By 2040, NASA plans to have an off-Earth community for civilian residents on the moon

By 2040, NASA plans to have an off-Earth community for civilian residents on the moon

An Austin-based company is working with NASA to build a vacation home that’s out of this world.

Still in the very early stages of its ambitious project, the American space agency revealed that by 2040, there will a residential subdivision on the moon, that won’t just be a space for astronauts, but also for civilians.

Because “there’s no Home Depot” on the giant rock, and aggressive conditions that can annihilate any structure built with foreign materials, the lunar community will be constructed with native materials and a 3D printing machine.

Keep reading to learn more about NASA’s massive space construction plan!

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On July 20, 1969, Commander Neil Armstrong touched the powdery surface of the moon and said, “Houston, Tranquility base here.” Then referencing the name of the lunar lander, Armstrong continued, “The Eagle has landed.”

Almost 55 years later, the astronaut’s “one small step” is still imprinted on the moon’s surface, outliving Armstrong, who died in 2012.

Because the moon is geologically dead, the tracks left by the Apollo 11 crew – along with other space travelers since – will be imprinted forever, unless the area is struck by a little spacerock.

When a larger spacerock, like a comet, hurls toward the moon’s surface, it destroys the ground, creating craters.

And the temperature on the moon – “a blistering 250° Fahrenheit (120° Celsius or 400 Kelvin) during lunar daytime at the moon’s equator,” and “-208 degrees F (-130° C, 140 Kelvin) at night,” according to space.com – isn’t very welcoming.

So who would want to live or vacation on the giant rock that glows in the night’s sky from earth?

Raymond Clinton, 71, is one person who wishes he could.

Clinton, the deputy director of the science and technology office at NASA’s Marshall Space Flight Center, told The New York Times that humans living on the lunar surface in his lifetime is unlikely, but he is hopeful for future generations.

“I wish I would be around to see it. When we talk about a sustainable human presence, to me, that means that you have a lunar settlement and you have people living and working on the moon continuously.” Clinton, the architect behind the original sketch of housing, roads and landing pads, added, “What that could be is only up to the imagination of entrepreneurs.”

Those entrepreneurs include universities, private companies – that will be used to build doors, tiles and furniture – and ICON, known for its 3D-printing expertise on Earth.

Since 2018, Austin-based ICON has built more than 100 homes with its 3D printing system, aptly named The Vulcan, that can build a property in as little as 48 hours.

Partnering with NASA in a $60 million contract, ICON is extending its construction services to space, and building lunar properties for astronauts and average humans by 2040.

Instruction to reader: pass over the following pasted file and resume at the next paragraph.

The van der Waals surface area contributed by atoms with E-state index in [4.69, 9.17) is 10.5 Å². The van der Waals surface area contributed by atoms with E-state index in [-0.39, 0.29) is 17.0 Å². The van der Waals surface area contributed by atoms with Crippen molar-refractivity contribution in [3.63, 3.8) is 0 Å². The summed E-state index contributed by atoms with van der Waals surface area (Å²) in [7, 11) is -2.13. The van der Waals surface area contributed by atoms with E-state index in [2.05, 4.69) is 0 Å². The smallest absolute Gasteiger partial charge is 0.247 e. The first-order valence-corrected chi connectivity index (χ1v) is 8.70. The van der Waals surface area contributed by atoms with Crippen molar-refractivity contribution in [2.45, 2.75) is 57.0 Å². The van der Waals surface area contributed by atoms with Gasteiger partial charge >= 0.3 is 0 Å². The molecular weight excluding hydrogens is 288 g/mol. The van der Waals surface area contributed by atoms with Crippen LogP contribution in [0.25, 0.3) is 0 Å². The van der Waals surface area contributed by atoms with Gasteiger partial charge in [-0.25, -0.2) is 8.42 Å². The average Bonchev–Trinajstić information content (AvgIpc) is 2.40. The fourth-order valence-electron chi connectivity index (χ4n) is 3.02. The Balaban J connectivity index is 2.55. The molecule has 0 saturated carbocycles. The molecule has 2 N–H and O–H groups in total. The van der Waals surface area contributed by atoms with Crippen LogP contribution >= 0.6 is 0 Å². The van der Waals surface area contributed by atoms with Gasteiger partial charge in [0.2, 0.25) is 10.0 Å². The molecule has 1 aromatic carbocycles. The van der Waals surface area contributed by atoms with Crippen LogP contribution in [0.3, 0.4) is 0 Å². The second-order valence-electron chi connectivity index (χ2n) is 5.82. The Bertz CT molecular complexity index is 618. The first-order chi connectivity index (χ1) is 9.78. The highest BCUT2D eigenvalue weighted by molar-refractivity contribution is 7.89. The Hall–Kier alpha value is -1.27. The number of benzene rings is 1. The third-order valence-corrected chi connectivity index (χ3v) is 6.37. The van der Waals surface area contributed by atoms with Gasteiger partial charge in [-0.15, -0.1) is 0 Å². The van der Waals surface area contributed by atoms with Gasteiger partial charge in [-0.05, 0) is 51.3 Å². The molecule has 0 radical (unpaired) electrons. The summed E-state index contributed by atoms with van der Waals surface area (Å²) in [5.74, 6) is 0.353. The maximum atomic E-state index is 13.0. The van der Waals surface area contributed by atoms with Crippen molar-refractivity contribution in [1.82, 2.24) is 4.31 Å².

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The plan is to blast a giant 3D printer to the moon, and next build additive layers of the structure using lunar concrete that’s created by rocks, fragments, and dust.

“To change the space exploration paradigm from ‘there and back again’ to ‘there to stay,’ we’re going to need robust, resilient, and broadly capable systems that can use the local resources of the moon and other planetary bodies,” said Jason Ballard, ICON co-founder and CEO.

Every component in the home, like the walls and roof, are printed separately and then connected.

And in February 2023, it will be testing its printer in NASA’s Marshall Space Flight Center to see how it handles the vacuum conditions and radiation levels of space.

The infrastructure also needs to withstand extreme temperatures, radiation and micrometeorite, also known as spacerocks. 

Another major component of this plan is figuring out how to operate the system on the moon.

Dr. Patrick Suermann, of Texas A&M University, is working closely with NASA to develop a robotics system capable of space construction.

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Suerman said that “traveling light is critical,” because carrying materials from earth to build in space is unsustainable. “And there’s no Home Depot up there. So you either have to know how to use what’s up there, or send everything you need.” He further explained that every additional kilogram of weight carried on a rocket to the moon costs about $1,000,000.

ICON is also working with NASA to build homes on the red planet, Mars!

At the moment, NASA has not given any estimates on what it will cost to travel and stay on the moon.

It’s hard to believe that in less than 20 years, people may have the opportunity to Airbnb on the moon! Because no country has jurisdiction over the moon, it might also create new space wars!

Science and technology is so fascinating but I like living on earth. Unless Amazon delivers to a residence on the moon, I think I’ll keep my feet firmly planted on this planet.

Would you live on the moon?

Please share this story and let’s see what others have to say about potentially living on the moon!

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